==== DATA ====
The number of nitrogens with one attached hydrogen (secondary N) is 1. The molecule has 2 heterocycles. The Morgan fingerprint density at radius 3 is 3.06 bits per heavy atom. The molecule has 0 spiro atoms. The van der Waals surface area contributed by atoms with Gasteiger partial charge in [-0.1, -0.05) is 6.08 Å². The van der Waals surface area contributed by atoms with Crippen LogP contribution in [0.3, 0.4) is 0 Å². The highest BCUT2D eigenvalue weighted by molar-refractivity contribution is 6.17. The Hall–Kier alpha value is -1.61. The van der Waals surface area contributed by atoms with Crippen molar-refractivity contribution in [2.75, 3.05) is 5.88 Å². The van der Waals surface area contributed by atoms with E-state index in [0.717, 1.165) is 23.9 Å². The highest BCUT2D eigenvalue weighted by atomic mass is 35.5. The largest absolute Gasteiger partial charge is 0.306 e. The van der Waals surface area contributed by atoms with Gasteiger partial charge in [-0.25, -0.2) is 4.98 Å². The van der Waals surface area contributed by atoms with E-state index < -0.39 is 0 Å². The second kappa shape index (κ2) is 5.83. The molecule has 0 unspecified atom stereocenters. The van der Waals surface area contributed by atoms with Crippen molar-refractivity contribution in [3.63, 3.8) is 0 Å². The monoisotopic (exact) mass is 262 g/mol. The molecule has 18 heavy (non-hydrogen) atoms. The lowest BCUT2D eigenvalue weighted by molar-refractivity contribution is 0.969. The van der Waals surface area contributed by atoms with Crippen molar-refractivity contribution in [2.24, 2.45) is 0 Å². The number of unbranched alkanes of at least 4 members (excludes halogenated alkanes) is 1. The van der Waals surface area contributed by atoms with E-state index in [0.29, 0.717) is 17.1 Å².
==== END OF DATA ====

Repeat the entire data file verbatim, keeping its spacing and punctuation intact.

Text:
The number of nitrogens with one attached hydrogen (secondary N) is 1. The molecule has 2 heterocycles. The Morgan fingerprint density at radius 3 is 3.06 bits per heavy atom. The molecule has 0 spiro atoms. The van der Waals surface area contributed by atoms with Gasteiger partial charge in [-0.1, -0.05) is 6.08 Å². The van der Waals surface area contributed by atoms with Crippen LogP contribution in [0.3, 0.4) is 0 Å². The highest BCUT2D eigenvalue weighted by molar-refractivity contribution is 6.17. The Hall–Kier alpha value is -1.61. The van der Waals surface area contributed by atoms with Crippen molar-refractivity contribution in [2.75, 3.05) is 5.88 Å². The van der Waals surface area contributed by atoms with E-state index in [0.717, 1.165) is 23.9 Å². The highest BCUT2D eigenvalue weighted by atomic mass is 35.5. The largest absolute Gasteiger partial charge is 0.306 e. The van der Waals surface area contributed by atoms with Gasteiger partial charge in [-0.25, -0.2) is 4.98 Å². The van der Waals surface area contributed by atoms with E-state index < -0.39 is 0 Å². The second kappa shape index (κ2) is 5.83. The molecule has 0 unspecified atom stereocenters. The van der Waals surface area contributed by atoms with Crippen molar-refractivity contribution in [3.63, 3.8) is 0 Å². The monoisotopic (exact) mass is 262 g/mol. The molecule has 18 heavy (non-hydrogen) atoms. The lowest BCUT2D eigenvalue weighted by molar-refractivity contribution is 0.969. The van der Waals surface area contributed by atoms with Crippen molar-refractivity contribution in [2.24, 2.45) is 0 Å². The number of unbranched alkanes of at least 4 members (excludes halogenated alkanes) is 1. The van der Waals surface area contributed by atoms with E-state index in [0.29, 0.717) is 17.1 Å².